Melchior, A. (1999). Summary Report: National Evaluation of Learn and Serve America. Waltham, MA: Center for Human Resources, Brandeis University.

Morgan, W. & Streb, M. (1999). How Quality Service-Learning Develops Civic Values. Bloomington, IN: Indiana University.

National Service-Learning Cooperative (April, 1998). Essential Elements of Service-Learning. St. Paul, MN: National Youth Leadership Council.

O’Bannon, F. (1999). Service-Learning Benefits Our Schools. State Education Leader, 17, 3.

O’Donnell, L., Stueve, A., San Doval, A., Duran, R., Haber, D., Atnafou, R., Johnson, N., Grant, U., Murray, H., Juhn, G., Tang, J. & Piessens, P. (1999). The Effectiveness of the Reach for Health Community Youth Service Learning Program in Reducing Early and Unprotected Sex Among Urban Middle School Students. American Journal of Public Health, 89(2), 176-181.

Owens, T. & Wang, C. (1997). Community-Based Learning: A Foundation for Meaningful Educational Reform. Portland, OR: Northwest Regional Educational Laboratory.

Pickeral, T. (1998). An Evaluation of Six K-12 Service-Learning Programs in Oregon and Washington. Denver, CO: Author.

Ridgell, C. (1994). Students’ Perceptions Before and After Student Service-Learning. College Park, MD: University of Maryland. Cited in Perry, J. (1999). The Grantmakers’ Forum Community and National Service Research Task Force Report. Bloomington, IN: University of Indiana.

Rolzinski, C. (1990). The Adventure of Adolescence: Middle School Students and Community Service. Washington, DC: Youth Service America.

Sandler, L. & Vandegrift, J. (1994). Students Serving Arizona: 1994 Serve-America Evaluation Report. Cited in J. Perry (1999). The Grantmakers’ Forum Community and National Service Research Task Force Report. Bloomington, IN: University of Indiana.

Sax, L.J. & Astin, A.W. (1997). The Benefits of Service: Evidence from Undergraduates. Educational Record, Summer-Fall, 25-33.

Scales, P. & Blyth, D. (1997). Effects of Service-Learning on Youth: What We Know and What We Need to Know. Generator, Winter, 6-9.

Shaffer, B. (1993). Service-Learning: An Academic Methodology. Stanford, CA: Stanford University Department of Education. Cited in R. Bhaerman, K. Cordell, & B. Gomez (1998). The Role of Service-Learning in Educational Reform. Raleigh, NC: National Society for Experiential Education and Needham, MA: Simon and Shuster, Inc.

Shumer, R. (1994). Community-Based Learning: Humanizing Education. Journal of Adolescence, 17(4), 357-367.

Sigmon, R. (1994). Serving to Learn, Learning to Serve. Linking Service with Learning, report for the Council for Independent Colleges.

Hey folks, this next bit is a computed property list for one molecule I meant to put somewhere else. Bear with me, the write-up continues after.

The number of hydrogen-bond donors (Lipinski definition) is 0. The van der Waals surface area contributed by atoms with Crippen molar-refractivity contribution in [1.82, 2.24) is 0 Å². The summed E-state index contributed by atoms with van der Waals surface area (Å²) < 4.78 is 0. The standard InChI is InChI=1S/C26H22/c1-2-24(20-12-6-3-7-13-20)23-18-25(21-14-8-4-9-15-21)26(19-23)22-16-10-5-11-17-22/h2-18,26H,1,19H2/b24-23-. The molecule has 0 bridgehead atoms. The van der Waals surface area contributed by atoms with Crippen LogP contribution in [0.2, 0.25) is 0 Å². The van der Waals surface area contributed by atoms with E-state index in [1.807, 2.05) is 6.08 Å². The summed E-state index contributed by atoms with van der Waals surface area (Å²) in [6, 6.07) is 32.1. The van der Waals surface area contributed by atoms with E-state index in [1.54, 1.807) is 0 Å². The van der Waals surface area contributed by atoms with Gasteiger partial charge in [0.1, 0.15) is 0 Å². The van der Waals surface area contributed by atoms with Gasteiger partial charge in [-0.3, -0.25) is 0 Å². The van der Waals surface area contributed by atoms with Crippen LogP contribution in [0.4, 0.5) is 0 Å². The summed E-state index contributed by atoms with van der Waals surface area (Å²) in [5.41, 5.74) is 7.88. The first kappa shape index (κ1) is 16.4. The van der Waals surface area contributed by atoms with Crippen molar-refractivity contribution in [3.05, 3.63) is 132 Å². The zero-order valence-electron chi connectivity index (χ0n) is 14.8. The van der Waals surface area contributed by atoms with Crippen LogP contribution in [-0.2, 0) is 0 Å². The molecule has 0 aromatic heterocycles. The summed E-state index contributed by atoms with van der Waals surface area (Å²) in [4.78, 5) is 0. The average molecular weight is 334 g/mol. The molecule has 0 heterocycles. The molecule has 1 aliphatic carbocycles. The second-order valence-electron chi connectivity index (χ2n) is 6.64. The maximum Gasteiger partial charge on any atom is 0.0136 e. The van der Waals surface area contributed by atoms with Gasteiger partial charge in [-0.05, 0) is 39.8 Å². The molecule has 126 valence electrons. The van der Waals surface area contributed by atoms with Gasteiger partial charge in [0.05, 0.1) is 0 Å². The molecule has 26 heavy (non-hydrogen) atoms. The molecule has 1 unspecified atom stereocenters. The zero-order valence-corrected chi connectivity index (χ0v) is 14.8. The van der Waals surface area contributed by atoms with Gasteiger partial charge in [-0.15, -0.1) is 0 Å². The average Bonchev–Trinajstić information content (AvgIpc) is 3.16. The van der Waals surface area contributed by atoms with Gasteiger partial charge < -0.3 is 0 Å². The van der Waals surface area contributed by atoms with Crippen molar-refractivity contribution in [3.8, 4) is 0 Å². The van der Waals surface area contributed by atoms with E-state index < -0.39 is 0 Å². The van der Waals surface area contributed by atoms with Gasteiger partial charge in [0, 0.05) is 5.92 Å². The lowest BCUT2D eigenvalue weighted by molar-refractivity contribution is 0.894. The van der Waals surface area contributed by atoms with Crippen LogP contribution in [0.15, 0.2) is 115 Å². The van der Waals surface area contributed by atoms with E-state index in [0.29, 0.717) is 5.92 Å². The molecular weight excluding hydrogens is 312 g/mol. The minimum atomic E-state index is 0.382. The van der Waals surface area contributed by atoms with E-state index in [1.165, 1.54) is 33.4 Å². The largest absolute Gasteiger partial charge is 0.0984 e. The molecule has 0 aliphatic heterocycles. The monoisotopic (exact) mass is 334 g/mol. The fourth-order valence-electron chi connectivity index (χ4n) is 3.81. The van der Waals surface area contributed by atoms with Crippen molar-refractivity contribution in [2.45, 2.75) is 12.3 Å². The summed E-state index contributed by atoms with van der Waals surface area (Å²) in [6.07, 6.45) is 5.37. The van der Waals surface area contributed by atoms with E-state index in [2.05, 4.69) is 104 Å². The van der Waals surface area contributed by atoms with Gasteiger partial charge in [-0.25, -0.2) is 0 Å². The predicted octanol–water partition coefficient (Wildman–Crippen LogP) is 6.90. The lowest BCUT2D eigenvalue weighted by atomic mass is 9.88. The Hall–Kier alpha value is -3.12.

Skinner, R. & Chapman, C. (September, 1999). Service-Learning and Community Service in K-12 Public Schools. Washington, DC: National Center for Education Statistics, U.S. Department of Education.

Stephens, L. (1995). The Complete Guide to Learning Through Community Service, Grades K-9. Boston, MA: Allyn and Bacon.

Supik, J. (1996). Valued Youth Partnerships: Programs in Caring. San Antonio, TX: Intercultural Research and Development Association.

Switzer, G., Simmons, R., Dew, M., Regalski, J. & Wang, C. (1995). The Effect of a School-Based Helper Program on Adolescent Self-Image, Attitudes, and Behavior. Journal of Early Adolescence, 15, 429-455.

Toole, J. & Toole, P. (1992) Key Definitions: Commonly Used Terms in the Youth Service Field. Roseville, MN: National Youth Leadership Council.

Weiler, D., LaGoy, A., Crane, E. & Rovner, A. (1998). An Evaluation of K-12 Service-Learning in California: Phase II Final Report. Emeryville, CA: RPP International with the Search Institute.

Westheimer, J. & Kahne, J. (2000). Report to the Surdna Board-D.V.I. New York: Surdna Foundation.

Yates, M. & Youniss, J. (1997). Community Service and Political Identity Development in Adolescence. Journal of Social Issues, 54(3), 495-512.

Yates, M. & Youniss, J. (1996a). Perspective on Community Service in Adolescence. Social Development, 5, 85-111.

Yates, M. & Youniss, J. (1996b). Community Service and Political-Moral Identity in Adolescents. Journal of Research in Adolescence, 6(3), 271-284. Cited in J. Perry (1999). The Grantmakers’ Forum Community and National Service Research Task Force Report. Bloomington, IN: University of Indiana.

Youniss, J., McLellan, I.A., & Yates, M. (1997). What We Know About Engendering Civic Identity. American Behavioral Scientist, 40, 620-631.

April 17, 2002